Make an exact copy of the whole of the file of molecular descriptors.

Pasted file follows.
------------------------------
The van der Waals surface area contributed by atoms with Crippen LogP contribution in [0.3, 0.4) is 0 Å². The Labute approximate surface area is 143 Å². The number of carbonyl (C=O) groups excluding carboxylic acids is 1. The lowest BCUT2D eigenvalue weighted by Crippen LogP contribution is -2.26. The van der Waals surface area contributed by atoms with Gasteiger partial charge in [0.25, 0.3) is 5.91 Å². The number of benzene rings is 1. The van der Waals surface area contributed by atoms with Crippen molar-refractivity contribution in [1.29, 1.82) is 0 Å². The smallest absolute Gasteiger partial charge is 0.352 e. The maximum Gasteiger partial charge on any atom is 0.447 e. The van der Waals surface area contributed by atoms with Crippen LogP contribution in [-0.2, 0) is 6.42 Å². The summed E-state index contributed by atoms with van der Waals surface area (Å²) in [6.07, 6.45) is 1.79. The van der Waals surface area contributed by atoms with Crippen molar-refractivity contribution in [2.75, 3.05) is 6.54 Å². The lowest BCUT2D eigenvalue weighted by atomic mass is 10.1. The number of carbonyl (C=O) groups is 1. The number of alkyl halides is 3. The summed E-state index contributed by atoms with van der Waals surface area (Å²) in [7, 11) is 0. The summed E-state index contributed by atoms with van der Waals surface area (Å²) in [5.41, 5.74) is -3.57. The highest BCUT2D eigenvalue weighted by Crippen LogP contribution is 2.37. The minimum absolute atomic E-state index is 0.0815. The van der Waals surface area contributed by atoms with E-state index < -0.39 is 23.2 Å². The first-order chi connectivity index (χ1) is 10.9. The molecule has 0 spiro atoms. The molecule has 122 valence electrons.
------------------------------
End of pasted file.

The van der Waals surface area contributed by atoms with Crippen LogP contribution in [0.3, 0.4) is 0 Å². The Labute approximate surface area is 143 Å². The number of carbonyl (C=O) groups excluding carboxylic acids is 1. The lowest BCUT2D eigenvalue weighted by Crippen LogP contribution is -2.26. The van der Waals surface area contributed by atoms with Gasteiger partial charge in [0.25, 0.3) is 5.91 Å². The number of benzene rings is 1. The van der Waals surface area contributed by atoms with Crippen molar-refractivity contribution in [1.29, 1.82) is 0 Å². The smallest absolute Gasteiger partial charge is 0.352 e. The maximum Gasteiger partial charge on any atom is 0.447 e. The van der Waals surface area contributed by atoms with Crippen LogP contribution in [-0.2, 0) is 6.42 Å². The summed E-state index contributed by atoms with van der Waals surface area (Å²) in [6.07, 6.45) is 1.79. The van der Waals surface area contributed by atoms with Crippen molar-refractivity contribution in [2.75, 3.05) is 6.54 Å². The lowest BCUT2D eigenvalue weighted by atomic mass is 10.1. The number of carbonyl (C=O) groups is 1. The number of alkyl halides is 3. The summed E-state index contributed by atoms with van der Waals surface area (Å²) in [7, 11) is 0. The summed E-state index contributed by atoms with van der Waals surface area (Å²) in [5.41, 5.74) is -3.57. The highest BCUT2D eigenvalue weighted by Crippen LogP contribution is 2.37. The minimum absolute atomic E-state index is 0.0815. The van der Waals surface area contributed by atoms with E-state index < -0.39 is 23.2 Å². The first-order chi connectivity index (χ1) is 10.9. The molecule has 0 spiro atoms. The molecule has 122 valence electrons.